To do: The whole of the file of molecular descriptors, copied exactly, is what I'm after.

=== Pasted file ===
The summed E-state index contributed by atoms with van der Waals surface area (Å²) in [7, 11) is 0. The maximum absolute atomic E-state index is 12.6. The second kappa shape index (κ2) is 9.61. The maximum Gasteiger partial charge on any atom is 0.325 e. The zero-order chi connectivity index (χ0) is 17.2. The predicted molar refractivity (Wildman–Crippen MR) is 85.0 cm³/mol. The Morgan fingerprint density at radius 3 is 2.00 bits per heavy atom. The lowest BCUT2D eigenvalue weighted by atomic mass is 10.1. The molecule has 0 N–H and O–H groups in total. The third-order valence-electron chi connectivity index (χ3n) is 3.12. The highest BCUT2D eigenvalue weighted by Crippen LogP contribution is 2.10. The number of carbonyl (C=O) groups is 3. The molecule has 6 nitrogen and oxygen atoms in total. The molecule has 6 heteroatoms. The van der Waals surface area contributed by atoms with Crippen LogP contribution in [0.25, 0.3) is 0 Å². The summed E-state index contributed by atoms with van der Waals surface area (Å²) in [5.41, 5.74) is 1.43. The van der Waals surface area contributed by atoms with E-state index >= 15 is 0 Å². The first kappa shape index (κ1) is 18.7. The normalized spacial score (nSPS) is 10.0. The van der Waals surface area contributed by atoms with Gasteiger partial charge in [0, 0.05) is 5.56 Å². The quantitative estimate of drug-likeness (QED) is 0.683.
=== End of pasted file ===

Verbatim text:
The summed E-state index contributed by atoms with van der Waals surface area (Å²) in [7, 11) is 0. The maximum absolute atomic E-state index is 12.6. The second kappa shape index (κ2) is 9.61. The maximum Gasteiger partial charge on any atom is 0.325 e. The zero-order chi connectivity index (χ0) is 17.2. The predicted molar refractivity (Wildman–Crippen MR) is 85.0 cm³/mol. The Morgan fingerprint density at radius 3 is 2.00 bits per heavy atom. The lowest BCUT2D eigenvalue weighted by atomic mass is 10.1. The molecule has 0 N–H and O–H groups in total. The third-order valence-electron chi connectivity index (χ3n) is 3.12. The highest BCUT2D eigenvalue weighted by Crippen LogP contribution is 2.10. The number of carbonyl (C=O) groups is 3. The molecule has 6 nitrogen and oxygen atoms in total. The molecule has 6 heteroatoms. The van der Waals surface area contributed by atoms with Crippen LogP contribution in [0.25, 0.3) is 0 Å². The summed E-state index contributed by atoms with van der Waals surface area (Å²) in [5.41, 5.74) is 1.43. The van der Waals surface area contributed by atoms with E-state index >= 15 is 0 Å². The first kappa shape index (κ1) is 18.7. The normalized spacial score (nSPS) is 10.0. The van der Waals surface area contributed by atoms with Gasteiger partial charge in [0, 0.05) is 5.56 Å². The quantitative estimate of drug-likeness (QED) is 0.683.